This is particularly interesting to me, because the command and the work follow on the heels of Moses coming down from the mountain with the second set of stone tablets. When he came down with the first set, he found the Israelites worshiping an idol and doing all sorts of sinful things. Unpleasantness followed and Moses had to slog back up the mountain to intercede for the Israelites and get a second set of tablets. When he comes down with the second set of stone tablets, he finds the Israelites ready and willing to donate resources and time and skills to the creation of the tabernacle. It is quite the contrast.

Three things pop as I read this.

One, the sons of Israel did according to all that the LORD had commanded Moses. Obedience. It was obedience that invited the presence of God into their midst. A few chapters back, it was noted that the pillar of cloud/fire would settle on Moses’ tent which was pitched outside the camp. God’s presence was not in their midst. In the next chapter, the tabernacle is set up and God’s presence comes to rest on it so strongly that Moses cannot go in to minister. The tabernacle is, according to other passages, the center of the camp. The tabernacle is set up and everyone sets up their campsites accordingly. God’s presence rests on the tabernacle which is in the middle of their camp. Their obedience invited God into their midst and God responded by accepting the invitation.

Two, Moses examined all the work. Our work; the things we do as believers are being examined. God examines my work. Paul writes that every believer’s works will be tested by fire and whatever remains is kept. God is a Consuming Fire and it is He Who tests my work in that way. The world also examines my works. People who know I am a believer are looking at my life, trying to see if my actions match the God I profess to serve. I am certain that there are times when my actions do not, just as I am certain that there are times when they do. God is gracious, He knows I will mess up and He is ready to forgive whenever I am ready to repent. People … not so much. My works; the things I do and say are being examined.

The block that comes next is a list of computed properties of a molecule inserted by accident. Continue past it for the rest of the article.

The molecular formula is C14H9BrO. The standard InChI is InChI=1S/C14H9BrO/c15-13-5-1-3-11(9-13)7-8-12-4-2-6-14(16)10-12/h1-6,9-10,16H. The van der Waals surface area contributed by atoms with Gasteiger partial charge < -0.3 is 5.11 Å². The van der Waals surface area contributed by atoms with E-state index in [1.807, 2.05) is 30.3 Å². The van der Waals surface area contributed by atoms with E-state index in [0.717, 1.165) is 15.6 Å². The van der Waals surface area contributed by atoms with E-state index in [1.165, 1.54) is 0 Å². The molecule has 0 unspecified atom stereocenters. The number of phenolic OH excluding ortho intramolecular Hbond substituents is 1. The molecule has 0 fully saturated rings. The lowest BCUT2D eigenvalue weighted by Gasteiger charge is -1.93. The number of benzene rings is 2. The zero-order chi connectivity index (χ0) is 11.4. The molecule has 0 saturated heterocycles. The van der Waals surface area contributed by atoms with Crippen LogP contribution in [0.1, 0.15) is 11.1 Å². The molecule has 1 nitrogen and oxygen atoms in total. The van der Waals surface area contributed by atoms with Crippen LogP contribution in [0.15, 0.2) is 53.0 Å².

Three, Moses blessed them. When Moses saw that their works were obedient to God’s command, he blessed them. Obedience, as noted in the first thing, invites God’s presence. Obedience also prompts blessing. Too often I think of blessing as some specific thing that I want to happen or to receive. Maybe I think of blessing as a new job when I look for one (not looking, a the moment) or think of it as a new place to live (for which I am looking) or some other tangible thing that I can point to and call it a blessing. But God’s blessing is just as often — if not more often — something intangible, like love for others or joy despite sad circumstances or peace in the midst of difficulties. These blessings not only benefit me, but bring glory to God as others — who are examining my works — see these things and begin to wonder whether or not there might be something to the God I claim to follow. Others might see those intangible blessings and realize that God can give those to them as well.

Obedience invites God’s presence and prompts His blessing and my works, obedient or not, are being examined.

Thank You, Father, for this reminder that obedience is inviting to You. I know that I can get muddled and lose sight of this. Thank You also that obedience prompts blessing. It is pleasant to be reminded that there is more than just the satisfaction of having done right to be found in obedience to You. Please continue Your work in my life to make me obedient and right with You and holy, so that others may see the work You have done in me and glorify Your Name.